• What institutions and disciplines legitimise it?
  • What is knowledge for and who benefits from it?
  • How is our social existence colonised?
  • How do we think about decolonising being?
  • What power hierarchies constitute the cartography of power of the global political-economy we live in and how do we go about decolonising the world?


Leading the way

The College of Human Sciences has been a leader in decolonial education, teaching and learning and community engagement long before movements such as #RhodesMustFall surfaced.

As project leader, Prof Puleng Segalo explains that to decolonise is to confront, challenge and reject the status quo, and the College decoloniality project came about as a result of many scholars feeling suffocated within the various spaces they occupy. As academics, students and activists, they decided to "speak back". 

Conversations on decoloniality officially started in 2011 under the umbrella of the Africa Decolonial Research Network (ADERN) which consisted of scholars who were tired of the status quo within academic spaces. The Network organised readings groups, seminars and a visit to Barcelona where they attended a Summer School on Decoloniality. The network grew and the College of Human Sciences initiated the first Summer School on Decoloniality in 2013. The aim was to create a space for scholars to engage with issues of epistemological violence within the academic sphere; a form of violence which ultimately bleeds into the broader society.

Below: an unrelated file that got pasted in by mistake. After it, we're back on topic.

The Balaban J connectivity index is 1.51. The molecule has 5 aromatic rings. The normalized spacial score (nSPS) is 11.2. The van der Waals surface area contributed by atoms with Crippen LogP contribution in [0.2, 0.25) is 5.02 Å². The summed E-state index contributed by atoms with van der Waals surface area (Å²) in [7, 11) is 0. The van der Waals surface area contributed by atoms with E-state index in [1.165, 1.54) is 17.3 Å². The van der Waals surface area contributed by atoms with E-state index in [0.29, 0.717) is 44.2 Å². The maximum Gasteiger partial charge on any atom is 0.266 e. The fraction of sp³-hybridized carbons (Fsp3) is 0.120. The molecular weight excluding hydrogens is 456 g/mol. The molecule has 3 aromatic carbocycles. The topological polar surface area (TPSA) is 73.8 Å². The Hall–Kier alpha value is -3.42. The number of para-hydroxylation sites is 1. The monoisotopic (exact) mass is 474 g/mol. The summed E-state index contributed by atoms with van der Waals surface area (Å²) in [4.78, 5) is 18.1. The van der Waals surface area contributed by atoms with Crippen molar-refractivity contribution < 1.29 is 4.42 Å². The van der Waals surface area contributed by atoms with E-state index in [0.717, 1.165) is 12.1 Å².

All the issues that have surfaced in the country in the past few years have also pointed to the need for engagement, confrontation, cost accounting and responsibility taking. To this end, the Unisa decoloniality project aims at allowing an opportunity for the interrogation of what it means to be human from the subject that speaks, and engaging in uncomfortable conversations about what it would mean if we were to see each other as human and not falling into different categories of humanity.

"Decolonisation is not an arrival, but a historical ongoing process which engages imperialism and persistent colonial tendencies at multiple levels. We call for the acknowledgement of people’s agency, identity, language, history and ethics, from their own vantage points. We call for the space to breathe," says Prof Segalo.

The summer school will also be live streamed via the Unisa College of Human Sciences Facebook page.

* By Rivonia Naidu-Hoffmeester, Communications and Marketing Specialist, College of Human Sciences

Publish date: 2020-01-13 00:00:00.0